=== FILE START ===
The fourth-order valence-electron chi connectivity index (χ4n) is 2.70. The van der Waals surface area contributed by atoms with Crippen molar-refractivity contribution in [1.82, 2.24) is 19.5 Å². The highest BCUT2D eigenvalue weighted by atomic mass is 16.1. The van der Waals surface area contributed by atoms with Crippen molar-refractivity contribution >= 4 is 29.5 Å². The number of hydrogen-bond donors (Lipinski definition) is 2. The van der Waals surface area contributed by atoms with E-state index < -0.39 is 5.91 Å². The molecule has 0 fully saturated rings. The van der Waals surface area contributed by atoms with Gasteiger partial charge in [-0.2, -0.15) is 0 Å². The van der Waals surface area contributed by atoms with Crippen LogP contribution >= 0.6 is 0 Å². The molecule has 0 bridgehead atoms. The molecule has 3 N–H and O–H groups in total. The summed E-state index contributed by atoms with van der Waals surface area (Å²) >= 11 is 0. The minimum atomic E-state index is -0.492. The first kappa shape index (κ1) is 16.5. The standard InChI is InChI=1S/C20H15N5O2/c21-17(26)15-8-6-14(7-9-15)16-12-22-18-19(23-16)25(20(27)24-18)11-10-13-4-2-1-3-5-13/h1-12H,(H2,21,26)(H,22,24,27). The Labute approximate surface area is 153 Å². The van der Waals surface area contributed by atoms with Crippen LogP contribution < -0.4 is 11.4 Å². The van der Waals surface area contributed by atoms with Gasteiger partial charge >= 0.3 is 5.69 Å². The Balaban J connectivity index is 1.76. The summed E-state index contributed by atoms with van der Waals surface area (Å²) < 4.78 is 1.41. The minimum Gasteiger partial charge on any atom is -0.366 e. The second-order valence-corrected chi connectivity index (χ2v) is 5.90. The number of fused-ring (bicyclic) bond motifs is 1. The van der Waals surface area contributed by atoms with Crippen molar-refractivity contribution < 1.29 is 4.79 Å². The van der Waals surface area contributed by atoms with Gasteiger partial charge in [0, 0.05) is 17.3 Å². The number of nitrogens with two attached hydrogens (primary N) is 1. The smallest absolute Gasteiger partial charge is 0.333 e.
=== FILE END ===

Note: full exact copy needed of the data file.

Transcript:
The fourth-order valence-electron chi connectivity index (χ4n) is 2.70. The van der Waals surface area contributed by atoms with Crippen molar-refractivity contribution in [1.82, 2.24) is 19.5 Å². The highest BCUT2D eigenvalue weighted by atomic mass is 16.1. The van der Waals surface area contributed by atoms with Crippen molar-refractivity contribution >= 4 is 29.5 Å². The number of hydrogen-bond donors (Lipinski definition) is 2. The van der Waals surface area contributed by atoms with E-state index < -0.39 is 5.91 Å². The molecule has 0 fully saturated rings. The van der Waals surface area contributed by atoms with Gasteiger partial charge in [-0.2, -0.15) is 0 Å². The van der Waals surface area contributed by atoms with Crippen LogP contribution >= 0.6 is 0 Å². The molecule has 0 bridgehead atoms. The molecule has 3 N–H and O–H groups in total. The summed E-state index contributed by atoms with van der Waals surface area (Å²) >= 11 is 0. The minimum atomic E-state index is -0.492. The first kappa shape index (κ1) is 16.5. The standard InChI is InChI=1S/C20H15N5O2/c21-17(26)15-8-6-14(7-9-15)16-12-22-18-19(23-16)25(20(27)24-18)11-10-13-4-2-1-3-5-13/h1-12H,(H2,21,26)(H,22,24,27). The Labute approximate surface area is 153 Å². The van der Waals surface area contributed by atoms with Crippen LogP contribution < -0.4 is 11.4 Å². The van der Waals surface area contributed by atoms with Gasteiger partial charge >= 0.3 is 5.69 Å². The Balaban J connectivity index is 1.76. The summed E-state index contributed by atoms with van der Waals surface area (Å²) < 4.78 is 1.41. The minimum Gasteiger partial charge on any atom is -0.366 e. The second-order valence-corrected chi connectivity index (χ2v) is 5.90. The number of fused-ring (bicyclic) bond motifs is 1. The van der Waals surface area contributed by atoms with Crippen molar-refractivity contribution < 1.29 is 4.79 Å². The van der Waals surface area contributed by atoms with Gasteiger partial charge in [0, 0.05) is 17.3 Å². The number of nitrogens with two attached hydrogens (primary N) is 1. The smallest absolute Gasteiger partial charge is 0.333 e.